He showed almost no other signs of physical pain. The groans and loud sighs which accompanied his every breath and every hiccup for hours on end were so regular and so monotonous that they failed to evoke any special or acute sense of suffering. Once or twice, when asked whether he was suffering, he answered in the negative. Only a few times during the entire illness was Tolstoy wracked by paroxysms of pain. On such occasions, he'd rise convulsively to a sitting position and, his legs dangling, toss anguishedly from side to side. All the while, he'd complain how agonizing this was for him. Yet, soon he'd lower himself onto his pillow once more and lie silently as if reconciled meekly to the inevitable ordeal.
Tolstoy evidently recognized the fact that the immediate task before him at this juncture was to endure patiently and meekly the physical pain that was becoming ever more intense. Judging by Tolstoy's conduct, he approached this task with the same conscientious and firm resolve with which he habitually performed any duty. When he woke up in the morning, he recognized me. Though apparently in great pain, he said with unusual kindness in his voice: "Looks like I am dying. And, then again, perhaps I'm not. We must keep on trying..." And tears welled up in his eyes. Evidently, even the night before his death, he wanted to do what's right. In deep agony, he looked at me and said: "I don't know what to do."
On those days, lying quietly on his back, Tolstoy often stroked his blanket with the fingers of his right hand. He'd do this often and at some length. He was to all appearances jotting down the thoughts streaming into his head on an imaginary pad.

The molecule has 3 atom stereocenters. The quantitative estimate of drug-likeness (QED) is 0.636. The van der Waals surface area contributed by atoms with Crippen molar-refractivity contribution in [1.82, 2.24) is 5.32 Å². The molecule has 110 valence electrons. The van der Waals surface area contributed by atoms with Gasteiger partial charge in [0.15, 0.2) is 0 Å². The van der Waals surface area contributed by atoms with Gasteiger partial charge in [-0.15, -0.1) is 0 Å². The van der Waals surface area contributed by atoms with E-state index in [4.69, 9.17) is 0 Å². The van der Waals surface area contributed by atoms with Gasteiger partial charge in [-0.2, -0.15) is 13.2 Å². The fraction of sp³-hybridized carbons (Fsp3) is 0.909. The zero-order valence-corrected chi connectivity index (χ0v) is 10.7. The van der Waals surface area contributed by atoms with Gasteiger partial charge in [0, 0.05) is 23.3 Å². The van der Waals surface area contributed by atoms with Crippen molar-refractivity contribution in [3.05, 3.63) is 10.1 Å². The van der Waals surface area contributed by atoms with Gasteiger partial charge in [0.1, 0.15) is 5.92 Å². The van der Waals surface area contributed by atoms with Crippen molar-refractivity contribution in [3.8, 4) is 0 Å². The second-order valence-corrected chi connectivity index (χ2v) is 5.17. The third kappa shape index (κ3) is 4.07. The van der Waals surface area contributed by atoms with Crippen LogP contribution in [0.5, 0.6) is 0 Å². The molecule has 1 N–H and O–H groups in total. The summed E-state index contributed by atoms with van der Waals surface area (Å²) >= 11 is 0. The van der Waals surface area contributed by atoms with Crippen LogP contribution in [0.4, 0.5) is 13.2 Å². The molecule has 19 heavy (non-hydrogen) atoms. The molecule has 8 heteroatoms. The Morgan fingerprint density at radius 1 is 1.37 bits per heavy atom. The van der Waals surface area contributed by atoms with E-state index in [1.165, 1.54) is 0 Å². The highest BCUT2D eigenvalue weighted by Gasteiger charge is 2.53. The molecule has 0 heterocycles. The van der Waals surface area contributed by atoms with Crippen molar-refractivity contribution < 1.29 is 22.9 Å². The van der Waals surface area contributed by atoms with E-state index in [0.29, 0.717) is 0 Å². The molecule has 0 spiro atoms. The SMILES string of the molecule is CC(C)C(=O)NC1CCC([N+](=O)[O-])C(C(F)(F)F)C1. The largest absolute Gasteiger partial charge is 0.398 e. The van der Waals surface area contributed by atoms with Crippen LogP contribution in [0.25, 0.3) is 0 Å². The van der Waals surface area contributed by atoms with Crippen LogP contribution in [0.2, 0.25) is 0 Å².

In order to air Tolstoy's bedroom, the doctors and I carried him in his bed to an adjoining room, where a variety of commonly used and auxiliary instruments and medications were stored. Seeing a table with these -- for him -- unusual objects, Tolstoy began bombarding me with questions concerning individual vials, etc. "What's that?" he asked, pointing to an attractive, pink vial. I picked it up. It read: "Eau dentifrice" [i.e. mouthwash]. "And do I have any 'dents'? [i.e. teeth]," he asked. "Not at all," he observed playfully. "And what is this?" he continued. "This is olive oil. It was sent to you by Galya at Alexandra's request," I answered. "And what is it for?" he inquired. "It is used for enemas and things of that sort," I said. "Aha!" he exclaimed.
It was on this day that Leo Tolstoy first showed symptoms of delirium as well as -- however insignificantly -- that unconscious irritability which so often afflicts people suffering from extreme exhaustion. He gave instructions, not without a certain impatience, on how to make his bed. He then insistently tried to use his watch, which he had been holding in his hand, in a way thoroughly incompatible with its nature. For a long time, he refused to allow Dushan to rectify the situation. Finally, we took the watch away from him, replaced it with a worthy substitute and put it on a little night table by his bed. On three occasions Tolstoy whispered: "I feel so sick." He then added firmly: "I can't understand it... what did you do with my 'wosh'?" The meaning of this word, pronounced emphatically and somewhat unnaturally by Tolstoy, escaped both Dushan and me. He kept repeating: "What did you do with my 'wosh'?" At last, it occurred to me that he might be looking for his "watch". I picked it up and gave it to him. He took it in his hand and calmed down, contented at last.
... A little later, looking at the bed before him, Tolstoy asked Dushan: "What's that?" Dushan replied: "That's a blanket, Leo Nikolayevich." "And what's that over there?" "That's the bed." "Well, now it's all right," Tolstoy concluded, relieved.